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In a world paralyzed by fear, marked by cultural and literal isolation, it’s a relief to discover evidence that there are still fearless artists among us. Morrissey’s latest album, I Am not a Dog on a Chain, is exactly that evidence.
The album opens with “Jim Jim Falls”—a synth-driven jam in which Morrissey croons “If you’re gonna kill yourself / then to save face, get on with it,” a shocking and provocative lyric that is offset by another, later imperative in the song: “If you’re going to sing, then sing / just don’t talk about it.”
While at first it seems like a suicide anthem, it transforms itself into an affirming anthem about taking risks and singing your life. It’s legitimately one of Morrissey’s best songs in his solo career.
It’s set off against a culture that incessantly updates, shouts into voids, and screeches for relevancy. While at first listen these lyrics are an indictment of each of us, it turns out that they are a license to free yourself from the confines of expectations, from the limitations of our physical confines. They offer a blueprint for a better reality. Be your own, they say, you don’t have to talk about it all the time, or seek validation.
While Morrissey has cancelled his tour, much to our dismay, it makes a kind of new world order sense that he stayed put in the UK instead of venturing back to the US. The album drops into downloads on Friday, and in many ways this is the ideal quarantine record. It’s from an artist who is a perpetual loner, who inspires us in our own solitude. The social contagion is one Morrissey’s fans have long avoided, preferring the universe inside ourselves.
Another standout is the album’s title track. “I Am not a Dog on a Chain” is a rollicking tune reminiscent of “Journalists who Lie” with a nod to Dylan’s “Only a Pawn In Their Game.”
Morrissey is perfectly British here as he croons “I am not a dog on a chain / I use my own brain / I do not read newspapers / They are troublemakers / Listen out for what’s not shown to you / And there you’ll find the truth.” It’s a proper condemnation of the establishment media’s corrupt gaslighting game. It’s also pitch perfect advice.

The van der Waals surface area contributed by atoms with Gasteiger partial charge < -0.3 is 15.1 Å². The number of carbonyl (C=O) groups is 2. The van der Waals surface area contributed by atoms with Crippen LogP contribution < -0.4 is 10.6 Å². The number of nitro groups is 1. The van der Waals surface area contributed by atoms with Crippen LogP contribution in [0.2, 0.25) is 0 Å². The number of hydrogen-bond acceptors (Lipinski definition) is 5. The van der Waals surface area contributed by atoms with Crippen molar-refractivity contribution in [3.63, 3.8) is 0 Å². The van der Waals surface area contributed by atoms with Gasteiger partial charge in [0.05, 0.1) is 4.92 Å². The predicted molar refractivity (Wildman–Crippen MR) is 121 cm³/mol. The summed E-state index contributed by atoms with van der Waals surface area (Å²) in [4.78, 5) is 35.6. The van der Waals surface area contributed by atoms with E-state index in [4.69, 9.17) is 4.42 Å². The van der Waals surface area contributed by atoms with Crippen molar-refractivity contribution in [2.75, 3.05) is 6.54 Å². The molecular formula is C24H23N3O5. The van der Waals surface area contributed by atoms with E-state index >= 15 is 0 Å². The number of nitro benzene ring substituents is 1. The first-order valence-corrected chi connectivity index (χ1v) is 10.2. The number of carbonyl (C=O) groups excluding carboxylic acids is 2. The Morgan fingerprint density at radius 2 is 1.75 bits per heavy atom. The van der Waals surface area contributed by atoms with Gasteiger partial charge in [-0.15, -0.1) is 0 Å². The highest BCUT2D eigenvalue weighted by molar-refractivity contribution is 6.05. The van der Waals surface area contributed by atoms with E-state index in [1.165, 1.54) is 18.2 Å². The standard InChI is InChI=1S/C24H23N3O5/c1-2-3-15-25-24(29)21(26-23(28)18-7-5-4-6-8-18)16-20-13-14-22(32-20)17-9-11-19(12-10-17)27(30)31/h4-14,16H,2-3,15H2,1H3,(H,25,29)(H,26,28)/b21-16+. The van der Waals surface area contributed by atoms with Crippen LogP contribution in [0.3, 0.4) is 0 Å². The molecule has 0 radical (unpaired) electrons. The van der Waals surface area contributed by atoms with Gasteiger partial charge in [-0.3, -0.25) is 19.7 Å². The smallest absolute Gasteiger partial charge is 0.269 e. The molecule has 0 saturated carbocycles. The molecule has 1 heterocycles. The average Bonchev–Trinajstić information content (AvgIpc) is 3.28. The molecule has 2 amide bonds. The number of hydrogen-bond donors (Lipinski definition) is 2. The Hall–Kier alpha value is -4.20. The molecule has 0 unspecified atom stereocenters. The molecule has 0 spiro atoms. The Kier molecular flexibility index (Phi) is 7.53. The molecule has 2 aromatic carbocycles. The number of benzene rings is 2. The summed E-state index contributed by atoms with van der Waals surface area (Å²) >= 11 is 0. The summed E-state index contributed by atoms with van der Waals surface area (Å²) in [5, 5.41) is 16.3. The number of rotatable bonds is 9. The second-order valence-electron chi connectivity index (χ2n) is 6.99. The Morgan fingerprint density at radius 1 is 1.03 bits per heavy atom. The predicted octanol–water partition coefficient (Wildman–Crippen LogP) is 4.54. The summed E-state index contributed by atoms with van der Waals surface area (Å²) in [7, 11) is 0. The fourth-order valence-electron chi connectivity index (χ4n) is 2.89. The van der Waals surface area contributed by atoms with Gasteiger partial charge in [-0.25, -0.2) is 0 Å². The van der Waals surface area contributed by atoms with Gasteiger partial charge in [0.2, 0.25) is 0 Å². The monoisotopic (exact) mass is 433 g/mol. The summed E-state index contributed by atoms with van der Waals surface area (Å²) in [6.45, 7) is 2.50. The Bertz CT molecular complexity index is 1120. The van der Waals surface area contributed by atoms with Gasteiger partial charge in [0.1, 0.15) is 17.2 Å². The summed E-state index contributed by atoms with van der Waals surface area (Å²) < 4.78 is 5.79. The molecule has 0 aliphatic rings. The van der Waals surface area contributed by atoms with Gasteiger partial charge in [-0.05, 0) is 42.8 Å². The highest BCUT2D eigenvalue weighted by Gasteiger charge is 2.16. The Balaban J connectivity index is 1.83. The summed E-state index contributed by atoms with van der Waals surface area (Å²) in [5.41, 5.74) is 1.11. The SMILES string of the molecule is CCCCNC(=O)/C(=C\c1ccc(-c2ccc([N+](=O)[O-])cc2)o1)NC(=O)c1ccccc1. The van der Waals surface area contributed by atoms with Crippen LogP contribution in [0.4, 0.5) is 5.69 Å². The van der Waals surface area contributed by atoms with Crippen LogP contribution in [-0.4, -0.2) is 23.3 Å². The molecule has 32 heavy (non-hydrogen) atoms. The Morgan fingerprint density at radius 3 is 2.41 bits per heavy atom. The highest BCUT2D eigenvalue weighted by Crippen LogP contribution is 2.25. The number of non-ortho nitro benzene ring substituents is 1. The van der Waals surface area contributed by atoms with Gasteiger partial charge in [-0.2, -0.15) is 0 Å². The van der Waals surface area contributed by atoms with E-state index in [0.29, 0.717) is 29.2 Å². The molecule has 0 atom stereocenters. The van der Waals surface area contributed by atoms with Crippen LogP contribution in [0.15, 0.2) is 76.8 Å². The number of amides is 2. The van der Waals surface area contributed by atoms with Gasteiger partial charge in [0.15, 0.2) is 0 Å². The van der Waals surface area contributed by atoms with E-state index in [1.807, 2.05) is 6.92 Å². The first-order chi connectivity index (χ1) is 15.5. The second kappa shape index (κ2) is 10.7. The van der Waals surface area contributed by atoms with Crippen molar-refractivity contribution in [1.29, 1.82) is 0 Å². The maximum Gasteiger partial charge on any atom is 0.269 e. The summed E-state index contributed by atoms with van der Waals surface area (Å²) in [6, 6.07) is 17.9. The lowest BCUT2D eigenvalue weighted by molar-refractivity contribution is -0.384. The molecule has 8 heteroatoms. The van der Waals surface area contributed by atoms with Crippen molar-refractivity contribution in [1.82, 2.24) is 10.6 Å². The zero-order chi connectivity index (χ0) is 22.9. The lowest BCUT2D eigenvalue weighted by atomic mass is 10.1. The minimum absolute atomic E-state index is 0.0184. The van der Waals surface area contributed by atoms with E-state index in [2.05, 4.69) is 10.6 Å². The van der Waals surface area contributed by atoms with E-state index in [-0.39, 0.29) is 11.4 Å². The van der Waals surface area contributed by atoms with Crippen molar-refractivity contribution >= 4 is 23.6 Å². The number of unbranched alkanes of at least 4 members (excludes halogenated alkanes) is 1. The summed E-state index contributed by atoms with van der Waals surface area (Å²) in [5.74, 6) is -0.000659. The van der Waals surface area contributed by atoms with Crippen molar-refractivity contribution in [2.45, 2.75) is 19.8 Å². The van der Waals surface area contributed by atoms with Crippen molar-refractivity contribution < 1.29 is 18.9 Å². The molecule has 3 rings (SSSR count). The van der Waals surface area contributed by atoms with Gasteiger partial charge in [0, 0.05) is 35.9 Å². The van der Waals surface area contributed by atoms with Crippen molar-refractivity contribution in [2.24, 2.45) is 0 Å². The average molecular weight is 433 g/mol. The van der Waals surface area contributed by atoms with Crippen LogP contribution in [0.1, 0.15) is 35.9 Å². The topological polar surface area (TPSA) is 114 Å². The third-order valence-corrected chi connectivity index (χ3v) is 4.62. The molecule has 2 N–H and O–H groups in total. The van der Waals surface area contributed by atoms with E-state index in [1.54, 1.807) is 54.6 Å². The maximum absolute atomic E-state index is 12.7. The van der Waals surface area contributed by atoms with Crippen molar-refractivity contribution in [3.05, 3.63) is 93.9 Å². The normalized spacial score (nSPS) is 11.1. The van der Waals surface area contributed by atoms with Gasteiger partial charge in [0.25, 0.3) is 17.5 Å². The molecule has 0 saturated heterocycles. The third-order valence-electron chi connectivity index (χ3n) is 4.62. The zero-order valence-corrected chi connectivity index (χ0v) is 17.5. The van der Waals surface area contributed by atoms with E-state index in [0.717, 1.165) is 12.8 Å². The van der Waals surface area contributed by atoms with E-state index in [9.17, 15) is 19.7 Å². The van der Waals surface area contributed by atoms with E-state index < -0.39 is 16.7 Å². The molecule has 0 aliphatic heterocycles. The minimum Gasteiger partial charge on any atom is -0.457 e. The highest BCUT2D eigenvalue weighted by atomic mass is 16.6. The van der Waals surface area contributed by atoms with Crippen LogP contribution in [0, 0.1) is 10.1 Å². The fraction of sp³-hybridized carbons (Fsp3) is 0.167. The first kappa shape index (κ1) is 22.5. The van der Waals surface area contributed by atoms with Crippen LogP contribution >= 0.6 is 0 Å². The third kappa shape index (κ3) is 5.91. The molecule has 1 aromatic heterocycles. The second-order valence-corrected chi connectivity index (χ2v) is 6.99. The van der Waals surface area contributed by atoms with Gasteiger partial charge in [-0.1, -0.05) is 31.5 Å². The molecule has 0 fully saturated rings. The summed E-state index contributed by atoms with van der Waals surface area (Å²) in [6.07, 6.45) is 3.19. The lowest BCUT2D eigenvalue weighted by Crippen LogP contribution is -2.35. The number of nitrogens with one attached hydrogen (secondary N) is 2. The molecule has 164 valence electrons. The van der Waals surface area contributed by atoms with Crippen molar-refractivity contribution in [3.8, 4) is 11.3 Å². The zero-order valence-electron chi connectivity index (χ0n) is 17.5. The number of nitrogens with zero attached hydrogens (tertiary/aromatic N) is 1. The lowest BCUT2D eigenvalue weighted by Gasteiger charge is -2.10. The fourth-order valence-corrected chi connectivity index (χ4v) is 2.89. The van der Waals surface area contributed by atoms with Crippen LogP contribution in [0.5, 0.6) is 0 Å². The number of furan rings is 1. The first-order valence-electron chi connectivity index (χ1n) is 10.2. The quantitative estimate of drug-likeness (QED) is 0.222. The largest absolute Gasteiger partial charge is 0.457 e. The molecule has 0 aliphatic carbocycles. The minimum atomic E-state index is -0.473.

What we experience daily in the world of our own four walls is the constant chatter of newsheads spelling doom and dismay for humanity as a whole, disparaging governments and national leaders, criticizing solutions while offering none of their own. When we turn it off the silence is a relief but the loneliness is real. These are songs that can see us through.
For those who yearn for the Morrissey of yesteryear, with wistful reminiscences of Old Blighty, fear not— “Once I Saw the River Clean” is a gorgeous stroll through Morrissey’s youth. “I walked with my grandmother / Along the groan of Talbot Road / In the gardens by the graves / I can just about behave.” Morrissey’s Irish heritage shines through—with strings and all—in this instant nostalgia-driven classic.
“What Kind of People Live In These Houses” is catchy pop-stylist Moz at his best. Ditto “Knockabout World”—an ode to the unpersoned and cancelled. “Bobby, Don’t You Think They Know,” a duet with Thelma Houston, is a bold choice that pays off in droves. These are songs to listen to on headphones while strolling your empty neighborhoods.
Before the bleak reality of pandemic and self-isolation set in for us all, there was the ideological scourge of identity politics that compelled many of us to self-isolate. Morrissey simply refused to comply—daring to speak simple and plain truths despite character assassination upon character assassination. In I Am not a Dog on a Chain, we see the result of not giving into the woke mob. We see a true artist declare his own independence and individuality in a world where everyone has been forced to wear a mask and stay on a short leash.
He’s showing us how to be ourselves again. To not care what anyone else thinks, in that real way where you just don’t care, and don’t post about it to see how many other attention-seeking iconoclasts like it. This record asks us to free ourselves, to legitimately let go of the endless antiseptic layers piled on us. We’ve never needed him more.